All About Bullock Express

Should You Use Pop-Ups On Your Website?

May 11

When done correctly, pop-ups can and do function. What, then, is that happy medium? Do they deter visitors or are they actually clicked? And what's this about Google's pop-up requirements?


Have you noticed that you can't get to the information on the website you're trying to see without being inundated by items that take up the whole screen or a portion of it? It's rather usual these days for any or all of these to show before you can read the site's primary headline:

  • A notice about "cookies"
  • A GDPR notification or a notice under the California Consumer Privacy Act (new in 2020)
  • A chatbot or a live chat service
  • A pop-up window that says "sign up for our email"
  • The browser notifies you that "we'd want to utilize your location"

That's a lot to take care of, and it has a significant influence on your guests' initial impressions. After that, they may or may not stay, depending on how much they want to view the stuff you have.

Consider the following questions when you develop pop-ups for your website's visitors:

  • Do all of the website pop-ups¬†have to show within the first few seconds of entering the site? Yes, in certain situations. Other items, on the other hand, may wait a bit longer or not be required to be on every page.
  • What is the phone experience like? Even after closing the legal notices, your visitor may not be able to view much due to the lower screen real estate. Make sure your legal notices aren't shown every time a visitor comes in.
  • Do you really need to know where the visitor is right now? You do that on occasion. You may also be acquiring information for subsequent use or for your own data collection. If I don't see a need for you to have my whereabouts right now, I'll refuse and wait until it's absolutely required.


Everyone currently relies on mobile search results. Google is also helping by providing webpages that are more user-friendly on tiny displays. With the introduction of the Core Web Vitals Update in 2021, they'll be paying even more attention to this. As a result, if you employ pop-ups that display on mobile screens, you should be aware of the following:

  • The pop-up cannot obscure the primary content, either immediately after the user navigates to a page from the search results or while browsing the website.
  • Displaying an independent pop-up that must be dismissed before the user may access the main content.
  • Using a layout in which the "above-the-fold" area of the page (what you see before you have to scroll) seems like a pop-up, with the real content lower on the page, requiring you to scroll through what appears to be an ad.
  • Google refers to them as invasive interstitials. However, the majority of us just refer to them as very bothersome. If you don't follow the standards, your website's mobile SEO rankings may suffer.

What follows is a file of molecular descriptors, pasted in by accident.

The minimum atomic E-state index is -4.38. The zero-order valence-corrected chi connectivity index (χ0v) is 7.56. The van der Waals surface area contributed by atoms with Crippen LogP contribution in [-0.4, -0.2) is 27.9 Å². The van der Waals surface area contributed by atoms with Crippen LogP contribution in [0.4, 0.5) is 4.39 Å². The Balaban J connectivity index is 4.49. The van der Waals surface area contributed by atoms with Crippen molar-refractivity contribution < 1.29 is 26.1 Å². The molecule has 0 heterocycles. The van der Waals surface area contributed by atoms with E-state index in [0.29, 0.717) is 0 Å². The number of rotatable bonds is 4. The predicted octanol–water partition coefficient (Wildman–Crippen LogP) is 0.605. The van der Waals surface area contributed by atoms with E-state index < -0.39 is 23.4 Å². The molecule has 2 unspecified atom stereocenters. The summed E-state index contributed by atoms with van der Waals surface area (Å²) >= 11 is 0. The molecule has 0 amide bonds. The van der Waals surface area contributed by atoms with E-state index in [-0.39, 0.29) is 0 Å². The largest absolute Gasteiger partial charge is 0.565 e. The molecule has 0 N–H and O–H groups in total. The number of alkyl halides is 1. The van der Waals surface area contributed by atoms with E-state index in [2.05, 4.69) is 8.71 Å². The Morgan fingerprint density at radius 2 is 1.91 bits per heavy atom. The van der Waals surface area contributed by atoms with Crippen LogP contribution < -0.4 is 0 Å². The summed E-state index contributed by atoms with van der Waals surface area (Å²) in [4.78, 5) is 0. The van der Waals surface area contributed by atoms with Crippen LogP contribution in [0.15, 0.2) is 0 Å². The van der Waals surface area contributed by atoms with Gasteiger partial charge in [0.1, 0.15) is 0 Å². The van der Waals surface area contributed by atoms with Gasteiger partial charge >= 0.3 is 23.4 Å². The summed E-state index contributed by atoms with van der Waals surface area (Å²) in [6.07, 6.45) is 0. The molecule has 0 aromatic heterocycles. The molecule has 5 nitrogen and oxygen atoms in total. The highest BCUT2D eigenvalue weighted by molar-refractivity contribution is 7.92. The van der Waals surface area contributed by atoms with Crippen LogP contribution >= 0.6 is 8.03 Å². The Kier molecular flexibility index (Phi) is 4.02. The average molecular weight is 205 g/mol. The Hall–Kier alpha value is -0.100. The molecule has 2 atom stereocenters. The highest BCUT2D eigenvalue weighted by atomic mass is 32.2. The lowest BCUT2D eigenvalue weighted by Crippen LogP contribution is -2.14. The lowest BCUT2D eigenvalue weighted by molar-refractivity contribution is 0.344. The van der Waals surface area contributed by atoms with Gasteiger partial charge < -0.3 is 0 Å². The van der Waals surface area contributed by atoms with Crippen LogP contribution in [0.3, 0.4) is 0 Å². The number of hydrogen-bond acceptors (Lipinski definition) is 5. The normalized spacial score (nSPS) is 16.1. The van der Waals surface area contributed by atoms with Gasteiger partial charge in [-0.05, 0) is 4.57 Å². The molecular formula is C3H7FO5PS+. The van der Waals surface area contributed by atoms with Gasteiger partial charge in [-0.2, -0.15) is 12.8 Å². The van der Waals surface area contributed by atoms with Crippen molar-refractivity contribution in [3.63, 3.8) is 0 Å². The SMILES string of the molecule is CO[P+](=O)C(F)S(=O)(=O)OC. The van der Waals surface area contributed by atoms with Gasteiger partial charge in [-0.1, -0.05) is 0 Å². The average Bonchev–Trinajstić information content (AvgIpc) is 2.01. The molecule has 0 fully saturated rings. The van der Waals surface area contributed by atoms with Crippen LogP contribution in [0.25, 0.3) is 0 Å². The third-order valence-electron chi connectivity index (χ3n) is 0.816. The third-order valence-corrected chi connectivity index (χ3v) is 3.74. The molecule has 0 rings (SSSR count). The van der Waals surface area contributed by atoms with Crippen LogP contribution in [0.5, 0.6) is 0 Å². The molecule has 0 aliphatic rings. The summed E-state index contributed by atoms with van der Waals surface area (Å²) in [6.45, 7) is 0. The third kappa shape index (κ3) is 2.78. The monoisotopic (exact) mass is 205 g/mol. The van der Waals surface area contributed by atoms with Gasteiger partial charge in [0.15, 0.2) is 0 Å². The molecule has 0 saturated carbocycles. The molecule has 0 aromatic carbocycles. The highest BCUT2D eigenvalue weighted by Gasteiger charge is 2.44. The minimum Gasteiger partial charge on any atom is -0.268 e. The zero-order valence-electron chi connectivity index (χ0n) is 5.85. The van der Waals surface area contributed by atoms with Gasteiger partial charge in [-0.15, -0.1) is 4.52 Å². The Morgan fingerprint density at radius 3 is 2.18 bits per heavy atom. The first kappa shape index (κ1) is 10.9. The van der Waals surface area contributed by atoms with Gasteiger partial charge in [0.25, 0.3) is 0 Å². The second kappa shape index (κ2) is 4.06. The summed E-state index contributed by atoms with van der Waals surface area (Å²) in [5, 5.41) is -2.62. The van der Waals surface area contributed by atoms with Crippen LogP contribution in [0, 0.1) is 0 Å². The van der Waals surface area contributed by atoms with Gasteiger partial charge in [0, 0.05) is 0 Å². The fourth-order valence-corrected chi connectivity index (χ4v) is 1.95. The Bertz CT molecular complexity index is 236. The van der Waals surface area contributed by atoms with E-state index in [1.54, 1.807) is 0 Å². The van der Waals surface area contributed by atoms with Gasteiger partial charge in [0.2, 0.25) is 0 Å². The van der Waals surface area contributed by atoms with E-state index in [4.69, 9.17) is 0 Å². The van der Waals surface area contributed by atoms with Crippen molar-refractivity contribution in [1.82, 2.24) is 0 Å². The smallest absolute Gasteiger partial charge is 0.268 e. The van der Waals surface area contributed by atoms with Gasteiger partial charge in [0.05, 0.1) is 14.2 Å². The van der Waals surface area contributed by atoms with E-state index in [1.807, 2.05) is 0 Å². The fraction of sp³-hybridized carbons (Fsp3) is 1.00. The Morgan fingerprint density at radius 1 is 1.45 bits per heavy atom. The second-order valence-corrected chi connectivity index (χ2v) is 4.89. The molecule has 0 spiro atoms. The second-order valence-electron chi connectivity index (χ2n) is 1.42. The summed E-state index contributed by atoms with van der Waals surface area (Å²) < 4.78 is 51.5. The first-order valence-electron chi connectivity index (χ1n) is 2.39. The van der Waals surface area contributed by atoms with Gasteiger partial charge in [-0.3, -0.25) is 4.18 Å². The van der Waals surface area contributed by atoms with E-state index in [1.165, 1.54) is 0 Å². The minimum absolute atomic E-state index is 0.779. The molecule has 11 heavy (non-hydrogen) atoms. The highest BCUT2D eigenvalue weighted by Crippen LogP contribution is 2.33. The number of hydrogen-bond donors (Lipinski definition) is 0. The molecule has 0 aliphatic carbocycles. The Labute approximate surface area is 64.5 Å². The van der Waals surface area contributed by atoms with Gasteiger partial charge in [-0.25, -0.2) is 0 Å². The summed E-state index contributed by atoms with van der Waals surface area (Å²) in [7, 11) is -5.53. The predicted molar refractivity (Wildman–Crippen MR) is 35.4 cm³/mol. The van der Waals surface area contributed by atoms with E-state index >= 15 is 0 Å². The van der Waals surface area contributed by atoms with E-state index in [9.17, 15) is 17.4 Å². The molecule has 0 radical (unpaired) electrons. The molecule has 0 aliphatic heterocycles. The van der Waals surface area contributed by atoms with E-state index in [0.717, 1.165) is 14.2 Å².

Before you allow any form of pop-up to display on your website, think about whether it is relevant to the user. There are several laws that you will almost certainly have to deal with. However, think about the alternative pop-ups that you might utilize. If a visitor has been on your website for 5 seconds, they are usually undecided about whether or not they want to download your free content offer.

Consider displaying a pop-up depending on a set of rules, such as:

  • Only appear on sites where visitors have shown an interest in a certain sort of content offer.
  • After they've scrolled down the home page or stayed on a page long enough to read part of the material, show the pop-up.
  • The pop-up will only appear a few times, not every time you return to the website.
  • If they've previously done the desired action, such as signing up for your blog emails, don't display the pop-up again. This indicates they don't want to be prompted to sign up for the same item over and over again. Once the initial action has been done, you can use HubSpot's Smart CTAs to suggest the next logical step.


Our design sensibility frequently urges us to "make things lovely" as marketers. While this is crucial, it's more about providing a pop-up that doesn't need too much thought and provides something useful. Take a look at this example. The first one outperformed the second by 30%. It's straightforward, it provides value, and it took less than two seconds to read and comprehend what you were signing up for.


Give the visitor a few seconds before the whole thing expands and dinges if you utilize Live Chat or Chat Bots. Most people would want to assess the information they've come for and then, after having had at least a little time to start reading, ask a question or be directed to additional content in 15-25 seconds.

This is particularly crucial if you're using a pop-up to enroll visitors up for email alerts or promotions early in their stay. If you don't spread it out, it will become too overwhelming.


Place the pop-up at a prominent location on the screen that does not prevent the visitor from obtaining the content they desire.

  • Banner on top
  • Appear at the bottom right corner of the screen, but does not take over the full screen until there is an evident route out